Nightcrawler has come out of nowhere to become one of my favorite films of 2014. As of right now, I’d even go as far to say that it is my favorite overall. I didn’t even know it existed until a few months ago where a brief teaser, revealing a skinnier, slightly menacing Jake Gyllenhaal, completely gripped me. It’s all I’ve been thinking about for a while. As with most things I hype up for myself, I was worried that the final product would ultimately let me down in some way.
Thankfully, Nightcrawler is everything I hoped it’d be. If this is the only part of the reviews you read, go see Nightcrawler. For everyone else, I just have to talk about it.
Nightcrawler follows Lou Bloom (Jake Gyllenhaal), a man so desperate for money and a job he’s willing to go to great lengths to get what he wants. After stumbling on the scene of a deadly car accident and finds Joe (Bill Paxton) recording the carnage, Lou works his way into the world of sensationalist journalism by becoming a nightcrawler, someone who records footage of crime and sells it to local news stations. From there, Lou just tries his damndest to be successful at what he does and no one is going to get in the way of that.
Everything is meticulously arranged. From the setting (it’s in LA), the color palette (lots of drab pastels catch the eye and give the film a nostalgic vibe), and the time period it’s set in is blurred. Although the film is technically a contemporary take on Los Angeles, it’s like the entire film is in a bubble. There are present technologies (like fancy cameras, cars and GPS systems) but they’re held back until Lou gets enough money for them. It’s an implied “money sets you back a few years” that permeates throughout the film. As more and more money leads to more success, and thus making the power money brings a necessity to move forward, you also sympathize with Lou’s plight. The fact you can sympathize with Lou at all is a miracle of storytelling as well.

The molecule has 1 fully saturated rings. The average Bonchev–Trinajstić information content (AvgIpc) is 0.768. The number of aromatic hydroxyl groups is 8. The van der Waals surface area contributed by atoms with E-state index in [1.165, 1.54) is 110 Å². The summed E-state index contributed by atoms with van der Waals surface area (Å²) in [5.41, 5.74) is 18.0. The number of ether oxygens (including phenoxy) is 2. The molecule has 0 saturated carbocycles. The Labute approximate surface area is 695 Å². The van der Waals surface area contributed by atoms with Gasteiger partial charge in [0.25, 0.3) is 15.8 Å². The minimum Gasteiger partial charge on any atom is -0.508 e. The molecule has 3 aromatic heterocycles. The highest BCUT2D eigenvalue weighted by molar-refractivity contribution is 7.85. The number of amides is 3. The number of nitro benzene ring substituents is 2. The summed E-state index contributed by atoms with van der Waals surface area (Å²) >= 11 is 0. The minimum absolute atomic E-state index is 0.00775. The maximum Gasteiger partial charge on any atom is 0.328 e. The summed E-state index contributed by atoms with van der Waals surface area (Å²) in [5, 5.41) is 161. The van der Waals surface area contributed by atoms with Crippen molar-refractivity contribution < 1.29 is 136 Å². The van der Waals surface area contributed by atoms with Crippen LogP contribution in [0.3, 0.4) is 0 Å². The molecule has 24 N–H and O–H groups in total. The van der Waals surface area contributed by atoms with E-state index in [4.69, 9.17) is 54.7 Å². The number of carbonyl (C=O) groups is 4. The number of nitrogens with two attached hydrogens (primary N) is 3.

Lou Bloom is a, well, scumbag. His dark nature is thankfully never kept from sight. As we’re introduced to him, he’s in the middle of stealing copper wire and manhole covers. When he’s confronted by security, he commits a violent act to escape. And with that the audience as a whole is clutched within his skinny little fingers. Everything about Lou is framed perfectly. As you watch a man who’s already swimming in a pool of his own grotesqueness, the tension is mined from how far he’s willing to reach to attain a semblance of power. I got goosebumps just watching him “interact” with a few of the crime scenes later in the film as I was caught between wondering whether or not he’d get punished for his actions and hoping he’d succeed. But that’s also attributed to Gyllenhaal’s fabulous performance.
Although Lou has all the makings of a sociopath (he’s charismatically detestable, he has a certain routine with his house chores), Gyllenhaal seems like he’s just a guy down on his luck. When he gets power you see that facade crack a bit, but it’s always hidden by a breathtaking professionalism. Gyllenhaal always has a smile, but his eyes never lose their intensity (thanks to wonderfully filmed angles highlighting the shadows cascading from Gyllenhaal’s now angular face). He’s slick and dangerous, but Gyllenhaal makes it possible to even want to watch Lou do things. It’s like staring at the scene of a car accident yourself. You get this knot in your stomach because you know your curiousity is leading you to do inherently bad things, but you keep watching to see the outcome. When his performance works in tandem with writer/director Dan Gilroy’s many close ups, you have no choice but to stay along for the ride.
The amoral nature of viewing tragedy through your TV screen is personified with Lou. While he may not represent the audience directly, he’s an exaggerated reflection of our drive to succeed compounded with the distance we create between what we see and how we reflect on those sights. A quite literal “started from the bottom now we here” story that finds the darkest corners of that bottom and twists the views of the rewards from the top. What is there to gain but hollow victory? As Nightcrawler washes over Lou’s many successes, and thus makes his transition to a powerful state less visible, it reminds you how little actually changes when you see the world through a narrowed perspective like that of a camera lens.
Nightcrawler isn’t a perfect film (there are a few too many on the nose speeches, the pace of the film tends to wallow a bit in certain areas, and if Lou doesn’t appeal to you the film won’t stick), but it’s a highly entertaining dissection of professional aspiration. And the wonderful thing is, that isn’t the only way to see it. The film is packed with so much depth with journalistic quandaries, practicality vs. romanticism, and is basically everything you’d want in a thought provoking film.
Nightcrawler has gotten under my skin and refused to leave.